Anyway – alternatives to sycophant:
All of them very flattering words.
Incidentally, when introducing the character I don’t tell the reader that he is a sycophant. I have one of my other characters call him one within the first few lines of him entering the story and then back it up by having him carry out some very toady like actions. His character is established and I haven’t once said to the reader (by the way, you’re meant to dislike this character).
I’ve since also moved on from this project but I think the time will come very soon when I’m going to have to finish this one.
Reading over some of my favourite childhood stories I realised that a lot of them have dated themselves terribly. I also note this when watching Buffy or other television shows that I loved in highschool. Just every now and then a line comes out and you just wince – wow! That’s dated.
I didn’t need to worry about this so much when writing Death’s Daughter because I set it in an entirely fantasy world that doesn’t directly link to any of Earth’s time periods. There were no references to current events or trends or anything else that would make it feel old within a few years and that was one less thing for me to worry about. Not so much with my current WIP.
Once again I’ve set it entirely in a fantasy world but this time there is a cross over element and one of my characters does come from modern Earth. How modern? Well, he is insisting on carrying his phone everywhere even though he hasn’t a chance at getting reception because the thought of leaving his phone behind is all but paralysing. What is this going to do for the story in terms of it getting dated?
Given the story and the fact that none of the other characters have current Earth knowledge I’m not throwing one-liners in referencing current events although he does occasionally reference television shows and notable characters. I’m resisting the urge to label his phone as any particular type because that would certainly date the story fairly quickly. His clothes are pretty basic and would fit most of the last twenty – thirty years and hopefully fashion isn’t going to completely change in the next ten.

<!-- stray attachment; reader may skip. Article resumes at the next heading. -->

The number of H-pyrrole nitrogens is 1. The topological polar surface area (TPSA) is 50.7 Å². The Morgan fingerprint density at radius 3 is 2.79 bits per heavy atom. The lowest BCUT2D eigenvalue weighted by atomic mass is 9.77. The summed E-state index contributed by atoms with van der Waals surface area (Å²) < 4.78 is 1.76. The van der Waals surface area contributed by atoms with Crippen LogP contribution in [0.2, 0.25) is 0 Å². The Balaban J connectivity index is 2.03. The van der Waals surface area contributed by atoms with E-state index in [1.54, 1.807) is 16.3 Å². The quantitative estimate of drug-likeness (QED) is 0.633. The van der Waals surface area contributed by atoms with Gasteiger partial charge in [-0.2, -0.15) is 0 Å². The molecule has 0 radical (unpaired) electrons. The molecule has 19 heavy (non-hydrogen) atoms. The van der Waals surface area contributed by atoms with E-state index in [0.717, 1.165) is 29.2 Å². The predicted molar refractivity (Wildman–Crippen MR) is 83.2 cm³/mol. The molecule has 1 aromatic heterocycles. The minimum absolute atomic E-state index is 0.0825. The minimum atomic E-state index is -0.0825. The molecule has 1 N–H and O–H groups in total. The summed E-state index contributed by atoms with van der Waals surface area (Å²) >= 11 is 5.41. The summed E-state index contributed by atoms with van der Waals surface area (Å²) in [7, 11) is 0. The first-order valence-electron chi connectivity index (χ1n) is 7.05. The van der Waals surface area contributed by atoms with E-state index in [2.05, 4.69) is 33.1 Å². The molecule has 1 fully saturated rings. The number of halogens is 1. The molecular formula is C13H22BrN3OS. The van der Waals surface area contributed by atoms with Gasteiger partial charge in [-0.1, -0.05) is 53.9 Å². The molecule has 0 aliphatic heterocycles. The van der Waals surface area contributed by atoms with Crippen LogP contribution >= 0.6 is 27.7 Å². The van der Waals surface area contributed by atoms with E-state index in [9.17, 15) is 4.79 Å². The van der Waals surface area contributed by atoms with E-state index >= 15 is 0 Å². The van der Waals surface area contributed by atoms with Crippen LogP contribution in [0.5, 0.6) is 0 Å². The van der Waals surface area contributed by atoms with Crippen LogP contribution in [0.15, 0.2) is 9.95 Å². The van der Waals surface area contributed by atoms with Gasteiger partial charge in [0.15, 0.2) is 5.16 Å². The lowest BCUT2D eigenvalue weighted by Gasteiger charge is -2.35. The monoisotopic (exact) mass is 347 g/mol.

What I’ve realised is that having any connection to the real world is adding a whole other set of problems to writing that I didn’t have to deal with previously and I’m walking a fine line between leaving it fairly non-specific as to when he was living on Earth in order to prevent the story being dated and just not giving the reader enough details to hold on to the story.
So I am seeking advice from those of you who have considered this previously. Do you worry about your stories getting dated and how do you deal with this?
Okay I’m undecided as to whether I should be setting goals or not. On the one hand I feel I need something to aim for at the moment, on the other, I know how incredibly busy I’m going to be at work and I can already see any time-line I decide on for writing being utterly destroyed very quickly.
So here is me keeping my goals fairly loose.
1. I am going to read at least 3 novels a month until the end of the year. I will not actually make the 100+ goal I set but at least I will have a read a fair number of books. Having only read 30 this year I think I can say goodbye to the 100+ goal and I’ll just focus on the 3 a month.
2. I am going to finish the first draft of this WIP I’ve been working on, although the decision to start over writing in first person is going to make this one a bit of a time-crunch. I could probably finish the draft as it is in a few weeks but I would hate it and so I am starting over and will aim to finish the draft by the end of the year. That gives me plenty of time to procrastinate and get caught up in other things and still have a chance to accomplish this goal.
3. I am going to submit my completed manuscript to various agents until I find one for it. As I have to wait to be rejected from one before I try another (sometimes that is their rule but it is mostly mine) this may take a little while but I’m not going to shelve the project again.
4. I am going to try to set up a blog tour for September. I’ve been wanting to do one and just haven’t found the time and now I’ve decided it is definitely something I want to do, the only question is how to go about organising it. To that end I am asking anyone who could stand hosting me sometime in September on their blog to let me know either in the comments or by email – cassandra (dot) jade (dot) author (at) gmail (dot) com – and I can start to think about a schedule for that.
That’s probably more than enough goals to keep me busy until the end of this year. Now I just have to work on not feeling guilty for falling behind or away from any of these.
What are your goals at the moment?